The Ground Beneath Our Feet

Mud. Squelchy, slippy, gritty black mud. It covers the road surface, dragged over by the heavy lifting equipment used by forestry workers to harvest the swift-growing, tightly-packed pines. Tracks of vehicles, bicycles and hiking boots are impressed into the malleable muck. We pick our way gingerly through, trying to avoid the worst of it and walking through it anyway. The soles of our boots caked with it.

Striding uphill and off the path, the mud has given way to lush green grass and a luxuriant selection of mosses. Steep inclines forces us to walk with our feet turned sideways. Helping hands and friendly shoves keep us all moving in the right direction: upward. The sun beats down through the dewdrenched canopy warming the undergrowth until the atmosphere turns heavy and humid. Breath becomes laboured, sweat begins to pool in the small of the back and the lactic acid builds up in the muscles.

Heading down now, and our feet walk a different surface once again. This time, last year’s bracken. Rust red and brittle, it crunches, disintegrates, crackles beneath the weight of our tread. Beneath the bone dry leaf matter, however, rest the logs of previous forestry exploits. Wet, slippery and rotten, they lie in wait for the oblivious walker to place their weight upon them, expecting the solid ground but finding nothing. We all fall over at some point on the way down.

The ground evens out. The body and mind unite in the relief of some flat surface. The moss feels spongy and soft, springy underfoot. Great hummocks of grass and heather lie strewn across the landscape, and pretty soon we’re hopping from one to another trying to avoid the bog that the moss has given way to. Everyone stands in awe and fascination as a small brown frog, no bigger than an inch, is spotted jumping nimbly across the boggy earth. We continue our leaping, inelegant and ungainly, from hummock to hummock.

Back to forest road, except this time it is surfaced with blue slate shingle quarried from the local hillsides. Smooth and unstable, it shifts beneath our soles. The deep bluegrey of its grain magnifies the blue of the sky and the loch, melding water, air and stone into one. It glints in the light of the sunbeams that have penetrated those thick pine branches which exude the sharpsweet sap fragrance that delights our noses and reminds of Christmas. The clatter of slate against slate accompanies us back to the bemudded road that leads back to the car park.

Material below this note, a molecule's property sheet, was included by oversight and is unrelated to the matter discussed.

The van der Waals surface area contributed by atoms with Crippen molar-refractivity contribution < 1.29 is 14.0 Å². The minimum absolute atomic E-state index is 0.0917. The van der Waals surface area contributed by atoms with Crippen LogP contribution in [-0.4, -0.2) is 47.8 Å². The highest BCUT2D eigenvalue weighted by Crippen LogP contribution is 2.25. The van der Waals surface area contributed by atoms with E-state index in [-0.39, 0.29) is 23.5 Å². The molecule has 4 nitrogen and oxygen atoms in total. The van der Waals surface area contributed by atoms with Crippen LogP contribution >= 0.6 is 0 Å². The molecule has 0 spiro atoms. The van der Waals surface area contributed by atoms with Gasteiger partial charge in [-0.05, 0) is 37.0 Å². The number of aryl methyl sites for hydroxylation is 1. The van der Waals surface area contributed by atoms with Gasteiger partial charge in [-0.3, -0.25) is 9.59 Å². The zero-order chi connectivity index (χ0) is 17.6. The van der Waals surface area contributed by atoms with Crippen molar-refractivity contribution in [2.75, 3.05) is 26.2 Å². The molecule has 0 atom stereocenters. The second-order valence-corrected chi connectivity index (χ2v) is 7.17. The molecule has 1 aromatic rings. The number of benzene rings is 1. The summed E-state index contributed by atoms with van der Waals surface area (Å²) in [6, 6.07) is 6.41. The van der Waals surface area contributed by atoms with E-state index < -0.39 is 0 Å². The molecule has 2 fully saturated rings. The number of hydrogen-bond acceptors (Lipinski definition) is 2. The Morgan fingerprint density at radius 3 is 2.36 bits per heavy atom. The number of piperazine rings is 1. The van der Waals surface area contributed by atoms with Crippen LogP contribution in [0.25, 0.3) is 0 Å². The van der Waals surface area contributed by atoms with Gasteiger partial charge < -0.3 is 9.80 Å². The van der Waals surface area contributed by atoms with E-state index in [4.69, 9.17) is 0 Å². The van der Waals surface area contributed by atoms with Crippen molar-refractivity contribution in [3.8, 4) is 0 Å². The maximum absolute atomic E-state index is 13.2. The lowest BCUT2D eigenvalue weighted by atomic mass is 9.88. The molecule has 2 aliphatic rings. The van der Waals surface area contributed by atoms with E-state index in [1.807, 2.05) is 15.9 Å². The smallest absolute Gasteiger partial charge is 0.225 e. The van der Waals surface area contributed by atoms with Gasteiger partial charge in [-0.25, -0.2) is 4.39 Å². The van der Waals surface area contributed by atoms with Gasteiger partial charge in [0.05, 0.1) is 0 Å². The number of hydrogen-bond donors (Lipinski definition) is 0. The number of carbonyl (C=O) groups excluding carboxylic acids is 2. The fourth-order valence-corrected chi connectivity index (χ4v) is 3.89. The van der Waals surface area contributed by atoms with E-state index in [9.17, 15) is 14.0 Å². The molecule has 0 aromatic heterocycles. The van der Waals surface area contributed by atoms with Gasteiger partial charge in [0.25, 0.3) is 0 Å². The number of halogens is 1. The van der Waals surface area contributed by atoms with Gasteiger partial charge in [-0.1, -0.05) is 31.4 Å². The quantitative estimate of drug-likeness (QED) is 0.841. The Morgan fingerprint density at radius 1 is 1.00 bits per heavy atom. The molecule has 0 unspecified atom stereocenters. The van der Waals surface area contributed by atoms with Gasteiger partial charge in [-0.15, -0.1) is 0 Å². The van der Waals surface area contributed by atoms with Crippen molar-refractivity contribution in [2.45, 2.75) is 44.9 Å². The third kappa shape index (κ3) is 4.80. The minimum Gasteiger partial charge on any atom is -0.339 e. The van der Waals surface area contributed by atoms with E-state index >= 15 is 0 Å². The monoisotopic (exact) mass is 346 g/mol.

The terrain we traverse is the challenge: the sights we see, the reward.

Trossach Mountains

The Blue Lochan

Loch Drunkie

Loch Drunkie From Lookout

Scenic Scotland

What challenges have you recently engaged in and what has been your reward?


May 5, 2008. Environment, Photography.


  1. Karen Swim replied:

    Amy, what a vivid description of the Scottish countryside. I felt your journey in my own legs as I read the post. My last challenge was losing my nephew and pushing through the grief one day at a time. My reward has been a renewed celebration of friends and loved ones and gratitude for the moment that I have right now. I greet May with clarity, purpose and a renewed passion.

  2. Mandy replied:

    What beautiful sites! Thanks for sharing you hike. My latest challenge was finishing my first year at college. It was hard because I began having many difficulties with my allergies and that lead to many missed classes. I just finished last week proud to have struggled thru the hard times. My reward was realizing more about myself,my abilities,and how grateful I am for my friends that help lift me up from sadness.

  3. On a Limb with Claudia replied:

    This is very lovely, Amy. You write beautifully – and take us along with you on your journey. Of course, the writing is only second to these amazing pictures.

    Erm.. my challenges are all bee related this time of year. Rewards? Hopefully some honey come September – we’ll see if we make it there.

  4. Darren Daz Cox replied:

    I struggled with my printer and finally made a nice little brochure instead of a typical letter for my grandmother that was challenge and a reward of satisfaction!

    I really want to take a walk over there now!

  5. Rosa Say replied: